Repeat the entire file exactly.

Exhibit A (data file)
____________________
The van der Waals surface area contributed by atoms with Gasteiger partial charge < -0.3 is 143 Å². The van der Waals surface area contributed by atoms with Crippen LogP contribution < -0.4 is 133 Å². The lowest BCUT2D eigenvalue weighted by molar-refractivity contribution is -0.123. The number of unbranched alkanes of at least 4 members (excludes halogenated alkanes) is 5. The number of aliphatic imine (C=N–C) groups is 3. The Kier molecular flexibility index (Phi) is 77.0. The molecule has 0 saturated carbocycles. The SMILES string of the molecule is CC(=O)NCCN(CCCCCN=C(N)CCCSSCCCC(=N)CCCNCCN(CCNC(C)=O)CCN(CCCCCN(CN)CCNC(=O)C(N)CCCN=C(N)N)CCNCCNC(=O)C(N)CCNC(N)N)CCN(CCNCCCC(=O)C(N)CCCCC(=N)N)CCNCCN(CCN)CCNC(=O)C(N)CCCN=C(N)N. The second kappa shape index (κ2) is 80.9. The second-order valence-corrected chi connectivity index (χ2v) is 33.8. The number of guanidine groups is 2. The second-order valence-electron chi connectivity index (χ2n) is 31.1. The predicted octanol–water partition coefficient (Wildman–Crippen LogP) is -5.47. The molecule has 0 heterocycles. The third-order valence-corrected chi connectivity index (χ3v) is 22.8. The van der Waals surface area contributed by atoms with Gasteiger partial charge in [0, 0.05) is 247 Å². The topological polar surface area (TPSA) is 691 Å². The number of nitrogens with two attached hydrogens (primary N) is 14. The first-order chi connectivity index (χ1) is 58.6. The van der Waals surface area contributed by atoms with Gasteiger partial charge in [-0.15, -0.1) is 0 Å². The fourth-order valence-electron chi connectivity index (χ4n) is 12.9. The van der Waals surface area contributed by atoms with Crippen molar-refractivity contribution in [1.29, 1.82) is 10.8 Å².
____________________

The van der Waals surface area contributed by atoms with Gasteiger partial charge < -0.3 is 143 Å². The van der Waals surface area contributed by atoms with Crippen LogP contribution < -0.4 is 133 Å². The lowest BCUT2D eigenvalue weighted by molar-refractivity contribution is -0.123. The number of unbranched alkanes of at least 4 members (excludes halogenated alkanes) is 5. The number of aliphatic imine (C=N–C) groups is 3. The Kier molecular flexibility index (Phi) is 77.0. The molecule has 0 saturated carbocycles. The SMILES string of the molecule is CC(=O)NCCN(CCCCCN=C(N)CCCSSCCCC(=N)CCCNCCN(CCNC(C)=O)CCN(CCCCCN(CN)CCNC(=O)C(N)CCCN=C(N)N)CCNCCNC(=O)C(N)CCNC(N)N)CCN(CCNCCCC(=O)C(N)CCCCC(=N)N)CCNCCN(CCN)CCNC(=O)C(N)CCCN=C(N)N. The second kappa shape index (κ2) is 80.9. The second-order valence-corrected chi connectivity index (χ2v) is 33.8. The number of guanidine groups is 2. The second-order valence-electron chi connectivity index (χ2n) is 31.1. The predicted octanol–water partition coefficient (Wildman–Crippen LogP) is -5.47. The molecule has 0 heterocycles. The third-order valence-corrected chi connectivity index (χ3v) is 22.8. The van der Waals surface area contributed by atoms with Gasteiger partial charge in [0, 0.05) is 247 Å². The topological polar surface area (TPSA) is 691 Å². The number of nitrogens with two attached hydrogens (primary N) is 14. The first-order chi connectivity index (χ1) is 58.6. The van der Waals surface area contributed by atoms with Gasteiger partial charge in [-0.15, -0.1) is 0 Å². The fourth-order valence-electron chi connectivity index (χ4n) is 12.9. The van der Waals surface area contributed by atoms with Crippen molar-refractivity contribution in [1.29, 1.82) is 10.8 Å².